Logo of Phnom Penh Post newspaper Phnom Penh Post - US sends first soybean shipment to Cambodia

US sends first soybean shipment to Cambodia

Combines harvest soybeans in a field at farm near Pleasantville, Iowa, on October 14, 2015. Ryan Donnell/The New York Times
Combines harvest soybeans in a field at farm near Pleasantville, Iowa, on October 14, 2015. Ryan Donnell/The New York Times

US sends first soybean shipment to Cambodia

The US sent its first shipment of food-grade soybeans to Cambodia last week, exporting a total of 14 tonnes to both Cambodia and Myanmar to be processed in the receiving countries, according to US media reports.

The shipments were sent to soy milk and tofu companies in the Kingdom, potentially opening up a long-term relationship between the US and Cambodian-based soy companies, according to a report from US-based American Ag Radio Network.

Hean Vanhan, director general at the Agriculture Ministry’s General Directorate, said he was unaware of the shipment and did not know which Cambodia-based processing companies were receiving the beans, but added the move as a positive one for the country’s economy.

“Our economy will likely benefit from this,” Vanhan said. “The best way is to use the raw materials produced in the country, but if the cost of production is higher for local produce, then it is better to import.”
Local soybean producers have been suffering due to high processing costs and low profitability for several years now, according to farmer Loeng Kim Sean, who once headed the Tah Ong Soybean Development Association in Kampong Cham province.

The association was dissolved a year ago, Kim Sean said yesterday, as he and other farmers switched from soybeans to produce more profitable crops, such as cashews or cassava.
“Farmers gave up farming soybeans because the prices are too low for them to make a profit,” he said, adding that there were no remaining soybean farmers in the province.

“I could not give a better price to the farmer due to a lot of competition in the market from soybean imports…so we are better off looking for other potential crops instead.”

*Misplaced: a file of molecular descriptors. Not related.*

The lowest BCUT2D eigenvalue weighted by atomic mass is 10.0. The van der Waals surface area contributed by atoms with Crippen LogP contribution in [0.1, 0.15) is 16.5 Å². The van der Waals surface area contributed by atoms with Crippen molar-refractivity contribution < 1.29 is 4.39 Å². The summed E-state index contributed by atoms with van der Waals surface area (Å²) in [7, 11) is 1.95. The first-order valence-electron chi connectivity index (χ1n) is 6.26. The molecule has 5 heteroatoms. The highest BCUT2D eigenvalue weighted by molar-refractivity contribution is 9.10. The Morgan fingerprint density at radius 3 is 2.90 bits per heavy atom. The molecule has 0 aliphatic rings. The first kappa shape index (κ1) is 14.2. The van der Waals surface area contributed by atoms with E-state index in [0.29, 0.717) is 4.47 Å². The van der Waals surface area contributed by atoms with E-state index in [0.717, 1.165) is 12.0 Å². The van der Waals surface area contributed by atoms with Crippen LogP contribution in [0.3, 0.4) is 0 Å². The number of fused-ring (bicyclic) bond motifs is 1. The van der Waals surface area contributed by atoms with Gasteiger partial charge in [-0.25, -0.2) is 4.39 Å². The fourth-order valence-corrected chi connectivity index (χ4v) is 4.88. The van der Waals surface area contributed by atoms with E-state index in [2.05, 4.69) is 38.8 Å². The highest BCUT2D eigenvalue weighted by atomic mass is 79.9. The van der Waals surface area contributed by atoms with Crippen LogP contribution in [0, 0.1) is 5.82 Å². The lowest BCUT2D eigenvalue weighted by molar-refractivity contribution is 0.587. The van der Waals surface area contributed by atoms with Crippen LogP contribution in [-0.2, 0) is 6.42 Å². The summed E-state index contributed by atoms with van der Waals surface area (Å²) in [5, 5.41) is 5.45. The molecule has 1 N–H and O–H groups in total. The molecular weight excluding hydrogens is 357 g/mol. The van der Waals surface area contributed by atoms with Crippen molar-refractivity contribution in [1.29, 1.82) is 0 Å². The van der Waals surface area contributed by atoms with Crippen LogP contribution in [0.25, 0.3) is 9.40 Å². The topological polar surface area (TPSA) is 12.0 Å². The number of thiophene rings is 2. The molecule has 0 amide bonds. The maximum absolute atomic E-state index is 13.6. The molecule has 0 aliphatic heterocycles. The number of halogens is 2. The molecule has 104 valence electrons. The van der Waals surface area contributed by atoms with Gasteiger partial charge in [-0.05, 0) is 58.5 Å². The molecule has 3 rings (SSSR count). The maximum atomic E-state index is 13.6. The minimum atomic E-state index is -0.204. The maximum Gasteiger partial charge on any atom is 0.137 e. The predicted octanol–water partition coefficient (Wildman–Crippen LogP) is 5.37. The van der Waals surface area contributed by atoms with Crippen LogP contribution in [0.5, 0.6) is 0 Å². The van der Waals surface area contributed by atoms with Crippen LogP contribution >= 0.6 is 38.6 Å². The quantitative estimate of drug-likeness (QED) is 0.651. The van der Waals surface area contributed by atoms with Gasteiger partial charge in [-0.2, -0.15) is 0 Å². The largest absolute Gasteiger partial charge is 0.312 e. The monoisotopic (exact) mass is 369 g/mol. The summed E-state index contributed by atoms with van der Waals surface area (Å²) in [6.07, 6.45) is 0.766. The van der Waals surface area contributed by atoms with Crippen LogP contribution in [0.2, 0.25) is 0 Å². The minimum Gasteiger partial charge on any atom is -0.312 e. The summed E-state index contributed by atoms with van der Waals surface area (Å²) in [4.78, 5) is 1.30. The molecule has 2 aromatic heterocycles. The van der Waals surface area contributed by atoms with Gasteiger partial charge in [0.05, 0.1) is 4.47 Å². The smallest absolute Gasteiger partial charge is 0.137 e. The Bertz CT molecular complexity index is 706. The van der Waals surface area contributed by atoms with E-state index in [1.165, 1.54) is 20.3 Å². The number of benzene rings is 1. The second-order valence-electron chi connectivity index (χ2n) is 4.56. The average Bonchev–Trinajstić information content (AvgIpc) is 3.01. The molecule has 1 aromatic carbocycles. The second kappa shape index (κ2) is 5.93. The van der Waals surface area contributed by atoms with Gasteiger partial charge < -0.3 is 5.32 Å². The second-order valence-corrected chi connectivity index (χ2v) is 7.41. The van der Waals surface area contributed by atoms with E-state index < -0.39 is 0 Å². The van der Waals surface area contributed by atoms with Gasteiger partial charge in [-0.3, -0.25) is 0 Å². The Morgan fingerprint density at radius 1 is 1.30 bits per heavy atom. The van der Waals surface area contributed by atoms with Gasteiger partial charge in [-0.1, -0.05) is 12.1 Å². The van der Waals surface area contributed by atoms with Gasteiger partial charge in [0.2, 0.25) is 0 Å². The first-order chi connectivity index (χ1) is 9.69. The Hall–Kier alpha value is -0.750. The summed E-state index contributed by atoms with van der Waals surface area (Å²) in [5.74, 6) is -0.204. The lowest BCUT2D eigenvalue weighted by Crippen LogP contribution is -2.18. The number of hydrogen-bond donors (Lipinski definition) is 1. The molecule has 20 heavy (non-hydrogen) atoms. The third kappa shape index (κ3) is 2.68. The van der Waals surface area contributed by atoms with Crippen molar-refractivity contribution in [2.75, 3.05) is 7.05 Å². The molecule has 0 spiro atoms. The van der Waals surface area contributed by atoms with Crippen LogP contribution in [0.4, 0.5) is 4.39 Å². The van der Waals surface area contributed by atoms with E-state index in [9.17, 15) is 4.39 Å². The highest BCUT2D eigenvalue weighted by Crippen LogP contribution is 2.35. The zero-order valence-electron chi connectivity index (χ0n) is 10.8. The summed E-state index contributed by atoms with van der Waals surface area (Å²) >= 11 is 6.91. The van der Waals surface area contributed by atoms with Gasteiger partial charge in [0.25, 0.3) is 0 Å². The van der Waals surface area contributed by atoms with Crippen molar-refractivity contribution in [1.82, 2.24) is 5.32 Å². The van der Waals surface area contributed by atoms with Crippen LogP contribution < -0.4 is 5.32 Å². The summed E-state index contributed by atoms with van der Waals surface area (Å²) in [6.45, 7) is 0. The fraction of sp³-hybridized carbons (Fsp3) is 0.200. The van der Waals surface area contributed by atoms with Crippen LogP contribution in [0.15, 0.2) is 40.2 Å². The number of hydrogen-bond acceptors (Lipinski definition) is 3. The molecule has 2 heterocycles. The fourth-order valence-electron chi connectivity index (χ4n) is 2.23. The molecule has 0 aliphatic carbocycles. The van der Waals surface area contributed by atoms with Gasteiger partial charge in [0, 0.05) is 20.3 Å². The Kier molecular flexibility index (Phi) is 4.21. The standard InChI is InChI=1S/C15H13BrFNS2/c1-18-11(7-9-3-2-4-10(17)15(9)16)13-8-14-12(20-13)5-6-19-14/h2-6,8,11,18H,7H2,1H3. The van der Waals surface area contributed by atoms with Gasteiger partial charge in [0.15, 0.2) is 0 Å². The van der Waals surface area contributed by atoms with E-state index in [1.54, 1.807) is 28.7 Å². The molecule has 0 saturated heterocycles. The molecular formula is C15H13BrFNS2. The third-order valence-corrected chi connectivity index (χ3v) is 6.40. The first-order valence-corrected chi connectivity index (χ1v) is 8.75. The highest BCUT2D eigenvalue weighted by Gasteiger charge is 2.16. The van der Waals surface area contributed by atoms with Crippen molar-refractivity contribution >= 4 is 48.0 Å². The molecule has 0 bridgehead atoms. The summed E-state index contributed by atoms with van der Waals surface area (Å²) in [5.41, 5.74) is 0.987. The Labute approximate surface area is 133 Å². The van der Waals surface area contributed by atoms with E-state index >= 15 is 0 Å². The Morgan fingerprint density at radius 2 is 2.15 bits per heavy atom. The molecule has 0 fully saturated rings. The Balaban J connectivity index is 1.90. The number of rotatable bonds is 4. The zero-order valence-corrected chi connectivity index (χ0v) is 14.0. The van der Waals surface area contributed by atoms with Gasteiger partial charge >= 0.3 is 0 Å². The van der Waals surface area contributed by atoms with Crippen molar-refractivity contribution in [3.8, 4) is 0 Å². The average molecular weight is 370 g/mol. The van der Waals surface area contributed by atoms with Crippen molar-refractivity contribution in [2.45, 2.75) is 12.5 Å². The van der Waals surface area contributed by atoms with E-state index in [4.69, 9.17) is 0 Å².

MOST VIEWED

  • PM slams HRW ‘double standards’

    Prime Minister Hun Sen has chided Human Rights Watch (HRW) Asia director Brad Adams for keeping quiet over protest crackdowns in the US following the death of George Floyd in Minneapolis on May 25. Addressing reporters while inspecting infrastructure development in Preah Sihanouk province on Monday,

  • Bank robber of $6M asks to be released

    An accused bank robber who admitted to stealing $6 million has asked the Supreme Court to release him temporarily because he had returned the money. In a court hearing on Tuesday Chan Simuntha, 39, told the judge that on January 18, his wife Teang Vathanaknearyroth told him that

  • WHO: Antibiotics cause more deaths

    Increased antibiotics use in combating the Covid-19 pandemic will strengthen bacterial resistance and ultimately lead to more deaths during the crisis and beyond, the World Health Organisation (WHO) said on Monday. WHO director-general Tedros Adhanom Ghebreyesus said a “worrying number” of bacterial infections were becoming

  • Children in poverty said to rise by 86M

    The UN Children’s Fund (UNICEF) and Save the Children warned that if urgent measures are not taken, the number of children living in poverty across low- and middle-income countries could increase by 86 million, a 15 per cent jump, by the end of the year. In

  • Four more Cambodian peacekeepers get Covid-19 in Mali

    Four more Cambodian Blue Helmet peacekeepers in Mali have been diagnosed with the novel coronavirus, bringing the number of infected Cambodian UN peacekeepers to 10. National Centre for Peacekeeping Forces and Explosive Remnants of War deputy director-general and spokeswoman Kosal Malinda told The Post on Tuesday

  • Huge tracks of undocumented land a concern for registration officials

    Siem Reap provincial deputy governor Ly Samrith expressed concern that land registration plans for residents scheduled to be completed by late 2021 could not be achieved because 80 per cent of the land had not been registered. Land dispute issues are a major factor that poses a